In the First Growth list of reds I've drunk all of those from numerous vintages and have visited Lafite, Margaux, Haut Brion and Mouton-Rothschild,
In the Second Growth list I've drunk all from various vintages and have visited  Rausan-Ségla, Pichon-Longueville Baron, Pichon Longueville Comtesse de Lalande and Cos d'Estournel.
In the Third Growth list I've drunk all of various vintages except Desmirail and Marquis d'Alesme-Becker which I've never seen. I've visited Kirwan, Lagrange, Giscours, La Lagune and Palmer.
The Fourth Growths are less familiar to me but I've drunk all of them. I've only visited Prieuré-Lichine and Beychevelle.
Of the Fifth Growths I've drunk most but am unfamiliar with Lynch-Moussas, Dauzac, and Pédesclaux. I've only visited Lynch Bages and Clerc Milon.

The sweet wines are a bit of a mystery to me. I've enjoyed a few vintages of Château d'Yquem, Haut-Peyraguey, Suduiraut, Filhot, Coutet, Climens and Rieussec and the odd bottle of Lamothe, Nairac and Caillou but some of the others I've never seen. I've never visited any of the chateaux in Sauternes or Barsac.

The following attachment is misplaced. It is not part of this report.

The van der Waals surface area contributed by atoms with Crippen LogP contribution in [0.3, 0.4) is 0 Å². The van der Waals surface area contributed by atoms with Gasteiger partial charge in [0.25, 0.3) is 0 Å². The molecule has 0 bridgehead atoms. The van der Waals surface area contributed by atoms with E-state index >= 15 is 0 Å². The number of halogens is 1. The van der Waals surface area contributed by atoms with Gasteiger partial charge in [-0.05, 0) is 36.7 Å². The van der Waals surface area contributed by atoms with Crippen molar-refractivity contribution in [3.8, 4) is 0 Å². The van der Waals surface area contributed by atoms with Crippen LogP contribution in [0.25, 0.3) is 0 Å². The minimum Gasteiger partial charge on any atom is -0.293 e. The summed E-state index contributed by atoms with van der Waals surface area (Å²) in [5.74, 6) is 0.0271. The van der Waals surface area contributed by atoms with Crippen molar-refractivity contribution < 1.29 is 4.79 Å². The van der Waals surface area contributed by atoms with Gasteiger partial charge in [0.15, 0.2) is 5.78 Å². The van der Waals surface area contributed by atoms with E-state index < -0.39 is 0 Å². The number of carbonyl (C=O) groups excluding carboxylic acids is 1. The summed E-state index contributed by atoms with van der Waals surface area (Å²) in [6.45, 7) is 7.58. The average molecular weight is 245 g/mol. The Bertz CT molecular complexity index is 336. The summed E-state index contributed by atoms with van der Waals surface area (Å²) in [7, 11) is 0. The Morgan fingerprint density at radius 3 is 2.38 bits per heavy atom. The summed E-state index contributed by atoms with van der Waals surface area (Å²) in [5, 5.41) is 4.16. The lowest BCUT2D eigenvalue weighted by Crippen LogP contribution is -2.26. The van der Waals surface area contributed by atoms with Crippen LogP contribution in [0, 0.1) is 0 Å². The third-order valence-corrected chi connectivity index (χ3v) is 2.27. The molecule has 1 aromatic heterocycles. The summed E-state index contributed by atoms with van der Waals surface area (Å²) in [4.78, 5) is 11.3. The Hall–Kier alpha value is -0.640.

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Anyway - back to Chateau Palmer.
The1855 Classification ranked Palmer as a third growth.
In recent times Palmer is seen by all wine aficionados as a greater wine than this ranking and is known as a 'super second'. Even this unofficial ranking isn't high enough with many believing that if the 1855 classification were to be redone then Palmer would be a first growth.

The Classification was the making of many chateaux and the unmaking of others. After release of it the pricing (bulk at that stage) was determined by the ranking and those ranked highly secured the highest prices. This is still seen today with first growth bottles being valued at two, three or four times higher than second and third growth bottles and fourth and fifth growth valued lower. Still expensive but cheaper. The high prices commanded by bulk (barrels) and bottle has enabled those chateaux higher on the ranking scale to invest more in land, vines, production facilities and winemaking and have been able to continually improve. Many of the lower classed wines have suffered comparatively and now will never reach the giddy heights of the first growths and the 'super seconds'